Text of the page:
The truth about those TED talk videos
Last night my client took the stage at TEDxMidAtlantic. Giving a TEDx talk had been on her bucket list, and the experience is a great addition to her already impressive lineup of speaking engagements and media interviews. She was amazing, she was inspiring and the auditorium was electric with head nods and laughter. (As soon as the clip is available, I will post it here).
As part of her preparation, she watched other TED talks. I often recommend that clients find a few speakers – whether journalists, politicians, business leaders, or TED speakers – to find inspiration as to how others interact with data, move across the stage or gesture. It’s an easy way to pick up some techniques that we later adapt to each speaker’s own presentation persona.
While these talks are often inspiring, they can also be intimidating. The speakers seem not only brilliant, but they make the experience of speaking seem so effortless. They seem… perfect. This tends to undermine my counsel that the best speeches aren’t necessarily the “perfect” ones. A perfect performance can sometimes make the speaker less relatable, if not less likable (and we know that matters). Perfection can distract us from our overall goal of connecting to our audience in a way that inspires action, conveys knowledge, or increases understanding.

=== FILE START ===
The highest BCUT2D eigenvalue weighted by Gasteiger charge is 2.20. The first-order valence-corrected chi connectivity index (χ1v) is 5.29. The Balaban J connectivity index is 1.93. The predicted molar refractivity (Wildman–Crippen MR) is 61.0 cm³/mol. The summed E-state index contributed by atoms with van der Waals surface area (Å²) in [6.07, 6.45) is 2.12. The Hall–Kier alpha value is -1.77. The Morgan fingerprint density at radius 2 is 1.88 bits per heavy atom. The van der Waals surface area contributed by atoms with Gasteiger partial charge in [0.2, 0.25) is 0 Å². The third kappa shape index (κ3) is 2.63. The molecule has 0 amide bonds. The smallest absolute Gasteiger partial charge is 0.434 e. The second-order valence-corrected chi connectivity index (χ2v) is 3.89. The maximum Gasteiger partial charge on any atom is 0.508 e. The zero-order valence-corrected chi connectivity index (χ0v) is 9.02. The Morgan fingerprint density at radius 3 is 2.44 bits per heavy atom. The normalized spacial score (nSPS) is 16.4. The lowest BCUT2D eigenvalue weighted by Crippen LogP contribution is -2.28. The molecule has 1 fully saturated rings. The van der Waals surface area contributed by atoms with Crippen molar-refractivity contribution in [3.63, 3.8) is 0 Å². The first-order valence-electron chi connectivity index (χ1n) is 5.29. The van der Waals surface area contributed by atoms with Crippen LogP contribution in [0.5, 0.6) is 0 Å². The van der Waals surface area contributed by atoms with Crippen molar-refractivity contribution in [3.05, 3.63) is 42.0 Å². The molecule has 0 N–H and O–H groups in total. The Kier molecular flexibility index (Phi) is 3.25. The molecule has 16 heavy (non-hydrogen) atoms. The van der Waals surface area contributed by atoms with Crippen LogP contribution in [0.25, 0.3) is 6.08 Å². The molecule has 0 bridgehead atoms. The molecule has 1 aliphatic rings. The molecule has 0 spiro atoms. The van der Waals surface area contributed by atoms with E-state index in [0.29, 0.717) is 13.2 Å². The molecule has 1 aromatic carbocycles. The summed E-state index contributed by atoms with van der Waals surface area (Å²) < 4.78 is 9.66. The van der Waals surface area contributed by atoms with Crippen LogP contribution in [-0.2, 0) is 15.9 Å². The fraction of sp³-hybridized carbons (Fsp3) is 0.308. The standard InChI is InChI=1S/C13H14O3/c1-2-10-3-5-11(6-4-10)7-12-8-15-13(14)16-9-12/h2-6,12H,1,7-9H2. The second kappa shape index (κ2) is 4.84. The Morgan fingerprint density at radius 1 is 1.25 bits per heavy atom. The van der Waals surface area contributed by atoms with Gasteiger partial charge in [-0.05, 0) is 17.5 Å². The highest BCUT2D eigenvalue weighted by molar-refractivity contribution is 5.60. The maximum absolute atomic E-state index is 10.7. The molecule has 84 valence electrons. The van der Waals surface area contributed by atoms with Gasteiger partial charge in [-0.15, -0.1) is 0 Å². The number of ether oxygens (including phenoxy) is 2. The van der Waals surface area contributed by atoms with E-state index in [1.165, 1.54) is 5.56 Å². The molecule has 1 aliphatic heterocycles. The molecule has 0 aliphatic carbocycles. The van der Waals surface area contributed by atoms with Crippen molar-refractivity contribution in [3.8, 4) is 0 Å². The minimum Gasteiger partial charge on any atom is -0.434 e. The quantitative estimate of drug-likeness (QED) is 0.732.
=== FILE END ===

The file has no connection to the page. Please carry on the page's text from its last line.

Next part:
Here’s the big truth that I discovered last night; those videos you see on TED.com are heavily edited.*
When TED speakers lose their place, when they’re momentarily at a loss for words or when they go back instead of advancing slides, that’s all removed before the video is shared online.
So while TED and TEDx speakers prepare extensively to make the most of their 20, 15 or even 7 minute segments, they’re not always flawless. What we see online isn’t necessarily what happened. I understand the value in editing for online sharing, though it’s important to know that these minor glitches and missteps probably didn’t take away from the power of their words for those who were in the TED audience.
What can we take away from this newfound truth? Work hard to distill what’s most important for that particular audience at that moment in time. Practice and rehearse so that you’re comfortable with the content and give yourself time to find the right words, the right way to walk across the stage and the hand gestures that feel most natural. But forget perfection. Because even when it seems that way, it might not be.
By the way, my client had a few minor glitches (and only one was probably evident to the audience). She also carried the auditorium and she enjoyed the moment. Based on the chatter during intermission, she made the attendees think twice about some widely held assumptions. We’ll call that a win.
*One of the TEDx volunteers shared this with us as we waited in the Green Room. Please note that as a voracious researcher I’ve probably consumed every book on public speaking, including the half-dozen on how to give a TED talk, so this surprised me. Another side note, the TEDx volunteers are fantastic. They work together as if they were a professional, full-time events team.